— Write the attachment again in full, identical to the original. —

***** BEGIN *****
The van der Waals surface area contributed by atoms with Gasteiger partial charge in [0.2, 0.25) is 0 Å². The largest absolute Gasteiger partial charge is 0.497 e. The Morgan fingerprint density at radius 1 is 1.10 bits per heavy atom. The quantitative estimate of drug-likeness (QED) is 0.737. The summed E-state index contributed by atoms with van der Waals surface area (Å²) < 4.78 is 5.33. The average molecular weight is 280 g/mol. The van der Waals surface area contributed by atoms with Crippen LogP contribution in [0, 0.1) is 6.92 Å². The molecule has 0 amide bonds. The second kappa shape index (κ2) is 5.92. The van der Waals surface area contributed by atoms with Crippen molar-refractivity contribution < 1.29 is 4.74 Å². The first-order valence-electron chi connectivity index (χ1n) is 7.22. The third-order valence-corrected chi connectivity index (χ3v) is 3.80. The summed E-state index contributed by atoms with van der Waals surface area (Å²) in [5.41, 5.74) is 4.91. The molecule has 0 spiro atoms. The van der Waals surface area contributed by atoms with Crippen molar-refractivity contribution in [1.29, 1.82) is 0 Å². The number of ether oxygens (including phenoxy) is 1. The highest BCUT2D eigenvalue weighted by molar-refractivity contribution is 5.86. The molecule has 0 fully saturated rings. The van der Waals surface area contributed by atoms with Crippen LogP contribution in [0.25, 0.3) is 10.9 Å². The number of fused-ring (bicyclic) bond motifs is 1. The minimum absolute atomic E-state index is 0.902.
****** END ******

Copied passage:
The van der Waals surface area contributed by atoms with Gasteiger partial charge in [0.2, 0.25) is 0 Å². The largest absolute Gasteiger partial charge is 0.497 e. The Morgan fingerprint density at radius 1 is 1.10 bits per heavy atom. The quantitative estimate of drug-likeness (QED) is 0.737. The summed E-state index contributed by atoms with van der Waals surface area (Å²) < 4.78 is 5.33. The average molecular weight is 280 g/mol. The van der Waals surface area contributed by atoms with Crippen LogP contribution in [0, 0.1) is 6.92 Å². The molecule has 0 amide bonds. The second kappa shape index (κ2) is 5.92. The van der Waals surface area contributed by atoms with Crippen molar-refractivity contribution < 1.29 is 4.74 Å². The first-order valence-electron chi connectivity index (χ1n) is 7.22. The third-order valence-corrected chi connectivity index (χ3v) is 3.80. The summed E-state index contributed by atoms with van der Waals surface area (Å²) in [5.41, 5.74) is 4.91. The molecule has 0 spiro atoms. The van der Waals surface area contributed by atoms with Crippen molar-refractivity contribution in [1.29, 1.82) is 0 Å². The number of ether oxygens (including phenoxy) is 1. The highest BCUT2D eigenvalue weighted by molar-refractivity contribution is 5.86. The molecule has 0 fully saturated rings. The van der Waals surface area contributed by atoms with Crippen LogP contribution in [0.25, 0.3) is 10.9 Å². The number of fused-ring (bicyclic) bond motifs is 1. The minimum absolute atomic E-state index is 0.902.